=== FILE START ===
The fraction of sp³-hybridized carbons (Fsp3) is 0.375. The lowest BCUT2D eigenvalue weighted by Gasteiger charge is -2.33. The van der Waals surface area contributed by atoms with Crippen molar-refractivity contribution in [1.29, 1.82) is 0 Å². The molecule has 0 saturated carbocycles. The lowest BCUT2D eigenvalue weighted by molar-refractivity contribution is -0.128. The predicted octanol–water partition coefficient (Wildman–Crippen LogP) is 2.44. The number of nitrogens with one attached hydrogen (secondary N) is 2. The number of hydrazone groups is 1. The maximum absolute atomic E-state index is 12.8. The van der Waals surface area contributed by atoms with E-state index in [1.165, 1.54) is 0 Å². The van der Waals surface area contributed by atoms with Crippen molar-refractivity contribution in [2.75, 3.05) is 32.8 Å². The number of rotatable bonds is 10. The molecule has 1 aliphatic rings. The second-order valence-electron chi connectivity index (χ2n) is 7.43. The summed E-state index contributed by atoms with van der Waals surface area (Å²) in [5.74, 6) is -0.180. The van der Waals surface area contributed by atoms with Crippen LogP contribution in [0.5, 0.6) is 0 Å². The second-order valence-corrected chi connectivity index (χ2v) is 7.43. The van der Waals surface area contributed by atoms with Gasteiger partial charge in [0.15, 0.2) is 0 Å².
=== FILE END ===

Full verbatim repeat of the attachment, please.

The fraction of sp³-hybridized carbons (Fsp3) is 0.375. The lowest BCUT2D eigenvalue weighted by Gasteiger charge is -2.33. The van der Waals surface area contributed by atoms with Crippen molar-refractivity contribution in [1.29, 1.82) is 0 Å². The molecule has 0 saturated carbocycles. The lowest BCUT2D eigenvalue weighted by molar-refractivity contribution is -0.128. The predicted octanol–water partition coefficient (Wildman–Crippen LogP) is 2.44. The number of nitrogens with one attached hydrogen (secondary N) is 2. The number of hydrazone groups is 1. The maximum absolute atomic E-state index is 12.8. The van der Waals surface area contributed by atoms with E-state index in [1.165, 1.54) is 0 Å². The van der Waals surface area contributed by atoms with Crippen molar-refractivity contribution in [2.75, 3.05) is 32.8 Å². The number of rotatable bonds is 10. The molecule has 1 aliphatic rings. The second-order valence-electron chi connectivity index (χ2n) is 7.43. The summed E-state index contributed by atoms with van der Waals surface area (Å²) in [5.74, 6) is -0.180. The van der Waals surface area contributed by atoms with Crippen LogP contribution in [0.5, 0.6) is 0 Å². The second-order valence-corrected chi connectivity index (χ2v) is 7.43. The van der Waals surface area contributed by atoms with Gasteiger partial charge in [0.15, 0.2) is 0 Å².